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India one of the top-two teams across formats – Virat Kohli



Virat Kohli‘s India have blown away oppositions at home – just ask South Africa and Bangladesh who were at the receiving end recently. And armed with an incredible bowling attack, they’ve also established their dominance overseas, including winning a historic Test series in Australia in January earlier this year. So, are India the best team in the world now?

India have been perched at No. 1 on the ICC’s Test ranking for a few years now, and Kohli also believed that they’re one of best teams overall. “If you look at teams across formats now, I would say we’re in the top-two teams in the world,” Kohli told India Today. “And we’re very proud of that because we started off with a young bunch and transition is never easy but the guys have slowly understood the importance of belief and understanding their role in taking Indian cricket forward. So, insecurity about their own game has vanished. If you see we enjoy each other’s success and company and everyone is just wanting to help one way or the other for the betterment of Indian cricket team and in return the betterment of Indian cricket as a whole.”

India have chalked up some consistent performances across formats, but Kohli is yet to lift a global trophy as captain. India have not won an ICC global tournament since 2013, when MS Dhoni’s men clinched the Champions Trophy. Incidentally, that was Kohli’s second global title after being part of Dhoni’s 2011 World Cup-winning team.

The missing global title was something that the newly-appointed BCCI president Sourav Ganguly also pinpointed in October.

Kohli conceded that winning an ICC title was “like an obsession”, but prioritised process over results and numbers. He also said that his side relished being under pressure and finding a way past it.

“You could say winning an ICC tournament is like an obsession or like a wish that people have, which is a beautiful thing to wish for becaus it’s seen at a global level and every cricketer would want to win that,” he said. “But if you ask me, honestly I didn’t ever think I would be part of the winning World Cup team in my first World Cup or two years down the line we will win the Champions Trophy as well. I never thought of these things but it happened. So, it was meant to happen for us.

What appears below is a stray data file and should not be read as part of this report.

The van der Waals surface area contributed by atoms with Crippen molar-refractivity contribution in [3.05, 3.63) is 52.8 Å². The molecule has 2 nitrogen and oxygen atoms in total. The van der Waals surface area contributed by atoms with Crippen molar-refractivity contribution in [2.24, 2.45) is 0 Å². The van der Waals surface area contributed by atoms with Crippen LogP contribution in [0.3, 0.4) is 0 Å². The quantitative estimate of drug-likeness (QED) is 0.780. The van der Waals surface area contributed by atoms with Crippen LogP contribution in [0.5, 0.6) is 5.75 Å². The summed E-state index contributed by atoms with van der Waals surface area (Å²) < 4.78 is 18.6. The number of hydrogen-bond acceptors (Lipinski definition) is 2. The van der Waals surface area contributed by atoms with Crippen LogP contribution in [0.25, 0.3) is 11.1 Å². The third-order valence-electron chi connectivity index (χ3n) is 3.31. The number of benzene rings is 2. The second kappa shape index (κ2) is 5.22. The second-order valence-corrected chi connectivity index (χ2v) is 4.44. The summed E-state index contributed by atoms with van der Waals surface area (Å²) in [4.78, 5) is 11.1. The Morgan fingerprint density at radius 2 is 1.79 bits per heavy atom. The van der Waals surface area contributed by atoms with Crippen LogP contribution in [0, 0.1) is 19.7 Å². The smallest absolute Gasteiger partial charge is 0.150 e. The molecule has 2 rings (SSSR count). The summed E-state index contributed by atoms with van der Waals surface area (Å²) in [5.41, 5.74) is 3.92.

“But, in hindsight you can look at a lot of things. We obviously have the desire to win big tournaments and big series and we want to give our best effort possible. But, if you focus on things which are only based on success and numbers and results, you don’t enjoy the process. We play well as a team because we enjoy the process.”

Kohli himself has been the central figure behind India’s bumper run ever since he took charge as captain in all formats in 2016. In his quest to make India the best team ever, he has been very particular about not compromising on his fitness. Working on his diet and monitoring his sleeping habits, Kohli said, helped him be more energetic on the field. But, how does he maintain peak intensity at all times?

“Basically, I hate losing in anything,” he said. “That’s how a sportsman is made up. That’s the make-up of any sportsman competing at the highest level. So, that’s a given. No one is fine with losing or failing. You accept it, you process it – that’s different. But, the most important thing for me to do anything on the field is I don’t want’ any maybes or what-ifs.”

One of the key ingredients behind India’s unprecedented success in recent years is the depth in their attack, especially the well-rounded fast bowling contingent. In the recently-concluded home Test season, both Jasprit Bumrah and Bhuvneshwar Kumar were unavailable, but Ishant Sharma, Mohammed Shami, and Umesh Yadav fired collectively, helping the team notch up four successive innings victories.